her speech at a UCC conference on the 1916 Rising,
President Mary McAleese did not so much attempt
to rewrite large chunks of recent Irish history,
as try to reinvent it completely.
did not just apply a touch of gloss to some awkward
little pieces of historical furniture, but tried
to deconstruct and refurbish an entire, 90-year,
to Mrs McAleese, the Easter Rising was neither exclusive
how, other than exclusive, to describe an unelected,
unaccountable, elite embarking on armed insurrection
against the wishes of the vast majority of its fellow
citizens? What appellation, other than sectarian,
can be attached to the subsequent campaign of intimidation,
assault and murder directed against scores of Irish
Protestants on the pretext that, because of their
religion, they must surely be British sympathisers
suggest, as the President did, that the 1916 Rising
was inclusive and non-sectarian simply because some
women and a very few highborn Protestants played
a part, is risible.
is like arguing that the National Party of South
Africa wasn't racist because, as was the case, it
had a tiny sprinkling of ethnic Asians and Africans
within its midst.
Mrs McAleese claimed that Irish nationalism was
never narrow. Bizarrely, she based this assertion
largely on the fact that many nationalists "belonged
to a universal church that brought them into contact
with a vastly wider segment of the world than that
open to even the most travelled imperial English
is something deeply ironic in the President taking
a sideswipe at English (notably, not British?) imperialism
while, in the same breath, lauding the supposed
benefits of belonging to a "universal church"
that historically has been more imperial in outlook
and operation than any nation.
telling, though, is her failure to recognise that
it was precisely because of its unhealthily close
association with one religious denomination to the
exclusion of all others that Irish nationalism was
so narrow and partial.
McAleese dismissed those who might have suspected
that post-1916 nationalism would seek "the
domination of one cultural and ethnic tradition
over others", though she did concede that it
was easy to see how people might have "fallen
into that mistaken view".
"mistaken view"? Did the President not
notice, then, the virtual theocracy that, between
them, the church and a subservient nationalism created
and maintained in Ireland from independence until
agree with President McAleese that today's Republic
of Ireland is a modern, prosperous, democracy with,
as she put it, a widely shared political philosophy
of equality, social inclusion, human rights and
anti-confessionalism. I disagree profoundly, however,
with her on how it arrived at that point.
President would have us believe that the liberal
democracy of today flowed from the 1916 Proclamation.
The truth is that prosperity flowed directly from
Ireland's membership of the European Union, and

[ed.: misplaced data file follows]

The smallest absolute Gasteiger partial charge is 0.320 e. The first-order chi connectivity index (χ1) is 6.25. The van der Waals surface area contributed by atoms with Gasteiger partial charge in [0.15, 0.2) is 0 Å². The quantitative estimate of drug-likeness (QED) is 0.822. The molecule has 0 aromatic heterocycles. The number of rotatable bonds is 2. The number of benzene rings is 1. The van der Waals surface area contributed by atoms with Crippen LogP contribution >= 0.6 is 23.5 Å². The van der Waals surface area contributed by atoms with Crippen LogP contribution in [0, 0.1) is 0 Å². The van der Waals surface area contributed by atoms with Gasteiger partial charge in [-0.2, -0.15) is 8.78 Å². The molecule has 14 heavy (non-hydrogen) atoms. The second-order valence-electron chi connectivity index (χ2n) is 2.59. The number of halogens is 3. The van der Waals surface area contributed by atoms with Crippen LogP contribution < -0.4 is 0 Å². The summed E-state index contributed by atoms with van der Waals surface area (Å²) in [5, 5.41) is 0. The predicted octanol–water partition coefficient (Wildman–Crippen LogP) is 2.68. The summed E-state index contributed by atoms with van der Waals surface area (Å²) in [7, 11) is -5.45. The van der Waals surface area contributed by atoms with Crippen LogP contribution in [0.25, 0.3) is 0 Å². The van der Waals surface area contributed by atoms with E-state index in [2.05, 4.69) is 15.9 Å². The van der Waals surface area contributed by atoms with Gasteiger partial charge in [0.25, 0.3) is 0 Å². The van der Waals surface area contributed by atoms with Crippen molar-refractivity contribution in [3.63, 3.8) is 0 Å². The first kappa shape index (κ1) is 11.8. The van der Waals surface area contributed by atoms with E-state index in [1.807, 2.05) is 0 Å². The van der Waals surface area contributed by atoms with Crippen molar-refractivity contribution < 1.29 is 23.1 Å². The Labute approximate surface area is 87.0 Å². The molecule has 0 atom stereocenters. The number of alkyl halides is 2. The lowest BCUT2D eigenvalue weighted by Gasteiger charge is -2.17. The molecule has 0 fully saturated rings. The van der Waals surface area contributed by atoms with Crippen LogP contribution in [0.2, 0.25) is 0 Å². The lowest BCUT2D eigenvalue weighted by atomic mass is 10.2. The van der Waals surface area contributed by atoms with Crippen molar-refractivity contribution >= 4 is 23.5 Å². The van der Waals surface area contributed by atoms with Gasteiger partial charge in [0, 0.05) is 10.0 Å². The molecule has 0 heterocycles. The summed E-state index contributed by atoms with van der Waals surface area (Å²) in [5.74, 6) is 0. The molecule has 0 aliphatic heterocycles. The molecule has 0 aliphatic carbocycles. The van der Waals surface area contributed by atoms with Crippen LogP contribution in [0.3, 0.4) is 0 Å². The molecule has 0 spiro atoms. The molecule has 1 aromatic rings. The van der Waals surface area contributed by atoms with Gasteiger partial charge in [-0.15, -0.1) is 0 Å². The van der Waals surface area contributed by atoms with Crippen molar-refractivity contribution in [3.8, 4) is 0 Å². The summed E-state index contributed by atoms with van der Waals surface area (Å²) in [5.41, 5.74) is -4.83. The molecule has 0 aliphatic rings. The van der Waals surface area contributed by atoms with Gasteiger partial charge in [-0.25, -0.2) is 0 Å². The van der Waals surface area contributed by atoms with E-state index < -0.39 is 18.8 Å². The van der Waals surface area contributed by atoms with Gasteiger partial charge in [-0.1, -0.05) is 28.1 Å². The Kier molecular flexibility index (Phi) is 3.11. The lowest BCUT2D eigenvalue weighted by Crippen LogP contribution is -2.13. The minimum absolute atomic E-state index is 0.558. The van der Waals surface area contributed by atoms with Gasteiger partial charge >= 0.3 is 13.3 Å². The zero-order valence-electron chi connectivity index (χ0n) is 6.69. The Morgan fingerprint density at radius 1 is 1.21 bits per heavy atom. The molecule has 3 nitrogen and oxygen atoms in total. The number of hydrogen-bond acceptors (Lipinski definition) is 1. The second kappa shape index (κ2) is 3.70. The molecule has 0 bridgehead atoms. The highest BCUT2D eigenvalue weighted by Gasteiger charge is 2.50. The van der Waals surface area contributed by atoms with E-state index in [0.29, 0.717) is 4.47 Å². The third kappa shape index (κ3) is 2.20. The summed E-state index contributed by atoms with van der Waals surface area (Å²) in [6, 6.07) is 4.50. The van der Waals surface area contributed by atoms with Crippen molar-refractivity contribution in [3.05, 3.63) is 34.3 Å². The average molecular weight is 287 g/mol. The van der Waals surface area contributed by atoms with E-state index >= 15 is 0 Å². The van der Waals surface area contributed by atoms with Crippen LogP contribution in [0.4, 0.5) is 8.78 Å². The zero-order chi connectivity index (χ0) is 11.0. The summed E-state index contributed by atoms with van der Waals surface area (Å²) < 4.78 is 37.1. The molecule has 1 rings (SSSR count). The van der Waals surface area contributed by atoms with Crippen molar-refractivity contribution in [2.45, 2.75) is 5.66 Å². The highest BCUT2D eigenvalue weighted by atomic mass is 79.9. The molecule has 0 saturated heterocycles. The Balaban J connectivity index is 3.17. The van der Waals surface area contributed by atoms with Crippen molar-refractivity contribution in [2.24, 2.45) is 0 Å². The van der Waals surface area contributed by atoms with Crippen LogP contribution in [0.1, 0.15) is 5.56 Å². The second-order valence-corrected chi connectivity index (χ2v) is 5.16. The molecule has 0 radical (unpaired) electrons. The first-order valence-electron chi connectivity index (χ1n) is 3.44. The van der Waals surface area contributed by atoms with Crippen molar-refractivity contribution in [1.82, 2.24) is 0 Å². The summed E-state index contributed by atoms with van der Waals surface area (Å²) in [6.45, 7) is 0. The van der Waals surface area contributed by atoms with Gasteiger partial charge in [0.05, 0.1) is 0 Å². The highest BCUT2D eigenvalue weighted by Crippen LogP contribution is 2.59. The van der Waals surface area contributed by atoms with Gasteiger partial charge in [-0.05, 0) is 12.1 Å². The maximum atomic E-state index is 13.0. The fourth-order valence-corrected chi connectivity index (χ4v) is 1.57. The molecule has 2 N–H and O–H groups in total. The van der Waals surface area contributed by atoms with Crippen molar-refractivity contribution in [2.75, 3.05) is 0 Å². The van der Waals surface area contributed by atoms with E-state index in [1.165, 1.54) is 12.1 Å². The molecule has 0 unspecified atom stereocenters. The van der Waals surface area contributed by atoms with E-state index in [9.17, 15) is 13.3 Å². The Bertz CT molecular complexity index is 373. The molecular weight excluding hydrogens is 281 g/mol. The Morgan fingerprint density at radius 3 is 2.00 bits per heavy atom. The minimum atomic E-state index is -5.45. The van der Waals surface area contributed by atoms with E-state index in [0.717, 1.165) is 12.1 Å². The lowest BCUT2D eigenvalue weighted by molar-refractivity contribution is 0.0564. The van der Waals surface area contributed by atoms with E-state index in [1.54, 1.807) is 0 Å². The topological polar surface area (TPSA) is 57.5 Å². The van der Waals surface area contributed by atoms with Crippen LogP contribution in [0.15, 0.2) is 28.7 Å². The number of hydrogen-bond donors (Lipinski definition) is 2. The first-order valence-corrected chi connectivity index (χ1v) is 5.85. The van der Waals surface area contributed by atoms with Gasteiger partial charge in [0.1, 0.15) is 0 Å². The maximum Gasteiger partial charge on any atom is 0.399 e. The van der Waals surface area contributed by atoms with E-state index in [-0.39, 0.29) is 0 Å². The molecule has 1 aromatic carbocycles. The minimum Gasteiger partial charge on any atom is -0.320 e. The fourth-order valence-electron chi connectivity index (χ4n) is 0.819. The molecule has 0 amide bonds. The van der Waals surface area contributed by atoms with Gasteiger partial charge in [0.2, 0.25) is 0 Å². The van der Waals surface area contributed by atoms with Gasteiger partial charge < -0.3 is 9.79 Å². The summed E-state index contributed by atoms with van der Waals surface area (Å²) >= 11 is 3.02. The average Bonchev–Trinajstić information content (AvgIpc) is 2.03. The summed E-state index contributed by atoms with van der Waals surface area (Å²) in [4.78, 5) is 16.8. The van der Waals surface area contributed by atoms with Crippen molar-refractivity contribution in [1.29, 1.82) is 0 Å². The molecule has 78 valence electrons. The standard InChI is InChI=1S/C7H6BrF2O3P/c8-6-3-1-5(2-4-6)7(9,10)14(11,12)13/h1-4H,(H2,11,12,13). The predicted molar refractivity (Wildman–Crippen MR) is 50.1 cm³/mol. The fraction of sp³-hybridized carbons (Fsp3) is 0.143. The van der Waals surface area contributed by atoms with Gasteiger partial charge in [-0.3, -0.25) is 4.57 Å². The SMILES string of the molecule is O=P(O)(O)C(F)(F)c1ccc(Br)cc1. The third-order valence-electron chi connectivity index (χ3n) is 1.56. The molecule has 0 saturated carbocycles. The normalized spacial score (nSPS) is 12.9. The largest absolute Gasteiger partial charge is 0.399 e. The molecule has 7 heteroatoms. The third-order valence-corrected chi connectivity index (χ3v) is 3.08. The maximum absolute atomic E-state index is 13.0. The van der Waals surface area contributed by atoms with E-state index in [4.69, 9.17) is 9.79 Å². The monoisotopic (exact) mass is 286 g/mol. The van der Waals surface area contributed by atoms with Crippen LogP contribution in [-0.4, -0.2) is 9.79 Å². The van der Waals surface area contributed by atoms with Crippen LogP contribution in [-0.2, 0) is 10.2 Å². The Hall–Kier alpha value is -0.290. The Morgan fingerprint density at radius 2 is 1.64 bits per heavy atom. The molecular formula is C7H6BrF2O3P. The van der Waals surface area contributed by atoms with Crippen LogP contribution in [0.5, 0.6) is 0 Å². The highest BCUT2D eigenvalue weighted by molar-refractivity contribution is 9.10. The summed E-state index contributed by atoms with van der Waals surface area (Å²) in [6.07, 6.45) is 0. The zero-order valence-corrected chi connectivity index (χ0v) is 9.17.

liberal democracy from the implosion of an institution
given so much rope in the form of unelected and
unaccountable power and influence, that eventually
it hanged itself.
1916 leaders could not possibly have foreseen the
first, or even begun to imagine the second, much
less plan for either.
have no strong view on whether or not there should
be an official parade to commemorate the 1916 Rising:
that is a matter entirely for the people of the
Republic and their elected representatives. What
I do take exception to, is propaganda posing as
historical truth: irrespective of whether the object
is to reclaim a particular event, elevate a political
party or rehabilitate a religious organisation.
Friday, the President did not present a differing
"analysis and interpretation" of recent
Irish history but, rather, a history almost totally
divorced from fact. Far worse, there was nothing
in what she had to say about the "idealistic
and heroic founding fathers and mothers" that
could not equally be said in defence of the Provisional
IRA and its actions (or, for that matter, its would-be
successors in the Continuity and Real IRAs).
all, they too were a tiny elite of extreme nationalists
who took it upon themselves to drive out the British
at the point of a gun.
too, claimed to be wedded to the principles of equality
and civil and religious liberty for all, while prosecuting
a murderous campaign against their Protestant neighbours.
we follow President McAleese's uncritical analysis
and reasoning to its logical conclusion, in intellectual
terms, all that separated the modern IRA from the
rebels of 1916 was the passage of time. To heap
retrospective adulation upon the leaders of the
1916 Rising while denying it to the Provisionals,
is to differentiate only on the grounds of the relative
success of one and complete failure of the other.
it is not beyond the President and others to find
a way of celebrating independence without glorifying
the manner in which it was achieved. Until then,
nationalism will continue handing a blank cheque
to successive generations of "freedom fighters".